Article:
• Australia’s economy expanded 2.3% in 2011, up slightly from 2.2% in 2010. The IMF expects the Australian economy to grow 3.3% in 2012.
• Jobless rate stood at 5.2% in February 2012, up from 5.1% in January.
• Consumer Price Index recorded an annual growth rate of 3.1% in 2011.
• Retail sales grew 2.5% year-on-year (YoY) in February 2012, after 2.7% gain in January.
• The Westpac-Melbourne Institute Index of Consumer Sentiment dropped from 101.1 in February 2012 to 96.1 in March (an index below the 100 level shows pessimistic sentiment).
• Hong Kong’s total exports to Australia gained 9.2% in 2011, with the growth moderating to 8.9% YoY in the first two months of 2012. Imports from Australia fell 6.6% YoY in the first two months of 2012, reversing the 20% growth in 2011.
Current Economic Situation
Australia is one of the fastest growing economies among developed countries, registering an annual growth rate of 2.3% in 2011, up from 2.2% in 2010. In the final quarter of 2011, real GDP gained 2.3% YoY, moderating from 2.6% in the third quarter. The economy is expected by the IMF to grow 3.3% in 2012.
Jobless rate stood at 5.2% in February 2012, up from 5.1% in January. The number of people employed decreased by 15,400 to 11,444,000 in February 2012, mainly driven by the fall in part-time employment.
Consumer Price Index (CPI) recorded an annual growth rate of 3.1% in 2011. In light of the moderation in domestic inflation and weak outlook of developed economies Reserve Bank of Australia, the country’s central bank, kept interested rates unchanged at 4.25% in April 2012.
Retail sales grew 2.5% YoY in February 2012, after 2.7% gain in January. Considering the population growth at 1.5% and retail price inflation at 1.5% during the same period, the growth rate of retail sales implied declines in per-capita retail sales volume. The result was in line with slowdown in domestic demand as reported.
The Westpac-Melbourne Institute Index of Consumer Sentiment dropped from 101.1 in February 2012 to 96.1 in March, with the index below the 100 level showing pessimistic sentiment. Recent data releases showing weak growth in GDP in the final quarter of 2011 and a rise of the unemployment rate in February are seen as contributing to the pessimistic consumer sentiment.
The resources sector continues to play a vital role in Australia’s economy, providing more than 150,000 jobs in the country. It has been the main contributor to Australia’s export spree, thanks to rising commodity prices since 1999. The share of resources sector in total export share has surged to more than 50% in 2011 from about a quarter in 1999.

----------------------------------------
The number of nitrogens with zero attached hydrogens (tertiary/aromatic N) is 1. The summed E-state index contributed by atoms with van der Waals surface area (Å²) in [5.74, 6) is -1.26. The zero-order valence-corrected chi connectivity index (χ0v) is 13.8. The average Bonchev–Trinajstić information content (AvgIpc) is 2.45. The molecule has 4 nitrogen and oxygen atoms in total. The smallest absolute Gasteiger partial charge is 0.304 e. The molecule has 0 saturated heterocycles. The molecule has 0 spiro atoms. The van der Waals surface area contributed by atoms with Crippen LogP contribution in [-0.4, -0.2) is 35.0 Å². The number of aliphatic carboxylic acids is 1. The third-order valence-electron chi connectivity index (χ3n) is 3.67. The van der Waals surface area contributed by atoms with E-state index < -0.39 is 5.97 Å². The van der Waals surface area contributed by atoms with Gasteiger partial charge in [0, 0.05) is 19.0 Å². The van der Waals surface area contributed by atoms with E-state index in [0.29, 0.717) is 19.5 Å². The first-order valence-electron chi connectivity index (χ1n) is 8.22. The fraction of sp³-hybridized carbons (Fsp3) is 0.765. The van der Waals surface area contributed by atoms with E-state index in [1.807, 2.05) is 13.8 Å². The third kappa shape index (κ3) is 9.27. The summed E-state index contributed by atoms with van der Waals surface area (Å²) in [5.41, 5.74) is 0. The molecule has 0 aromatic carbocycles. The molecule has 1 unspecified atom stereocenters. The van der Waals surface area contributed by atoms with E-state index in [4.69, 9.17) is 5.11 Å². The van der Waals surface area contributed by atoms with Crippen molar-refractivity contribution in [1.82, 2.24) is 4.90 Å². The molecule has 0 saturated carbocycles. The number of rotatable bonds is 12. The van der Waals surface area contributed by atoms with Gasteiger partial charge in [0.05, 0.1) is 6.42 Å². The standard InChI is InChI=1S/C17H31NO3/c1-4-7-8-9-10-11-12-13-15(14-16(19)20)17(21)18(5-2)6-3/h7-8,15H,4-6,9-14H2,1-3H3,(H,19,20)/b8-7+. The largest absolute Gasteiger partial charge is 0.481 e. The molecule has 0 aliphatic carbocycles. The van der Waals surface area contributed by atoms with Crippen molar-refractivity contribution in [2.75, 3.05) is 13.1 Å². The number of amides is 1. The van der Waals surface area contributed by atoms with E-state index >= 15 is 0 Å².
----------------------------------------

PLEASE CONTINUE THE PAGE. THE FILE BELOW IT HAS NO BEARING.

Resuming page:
Australia is a member of the World Trade Organisation (WTO). Its tariff schedule is based on the Harmonised System (HS) of coding. Most goods can be freely imported.
Australia has been active in pursuing free trade agreements. According to the Australian government, free trade agreements (FTAs) have been signed with New Zealand, Singapore, the US, Chile, Thailand and ASEAN. Currently, it is pursuing FTAs with China, India, Malaysia, Japan, Korea, Indonesia, and the Gulf Cooperation Council.
China surpassed Japan to become the largest trading partner of Australia in 2009, with bilateral trade totaling A$85.1 billion (US$68.1 billion). In 2011, bilateral trade between China and Australia reached A$114 billion (US$110.7 billion), accounting for some 23% of the total merchandise trade of Australia. China is the biggest destination of Australian exports, followed by Japan and South Korea. In 2011, China bought A$71.9 billion (US$69.8 billion) worth of merchandise products, accounting for 27% of Australia’s total exports.
On the other hand, China is Australia’s largest source of imports, ahead of the US and Japan. In 2011, Australia imported A$42.1 billion (US$40.9 billion) worth of goods from China, accounting for some 18% of the country’s total imports. Major imported items included clothing, toys, computers, communications equipments, furniture, prams and sporting products.
China and Australia commenced FTA negotiations in April 2005, following a consideration of a joint feasibility study and 17 rounds of negotiations, with the last round concluded in November 2011, focusing mainly on market access for goods and liberalisation of service and investment.
To forge closer economic ties, Australia and China signed some framework agreements to provide expanded business opportunities for Australian enterprises on the Chinese mainland. Framework agreements were signed with Hubei and Anhui Provinces in December 2009 and May 2010 respectively, focusing on clean energy, autos and other strategic sectors.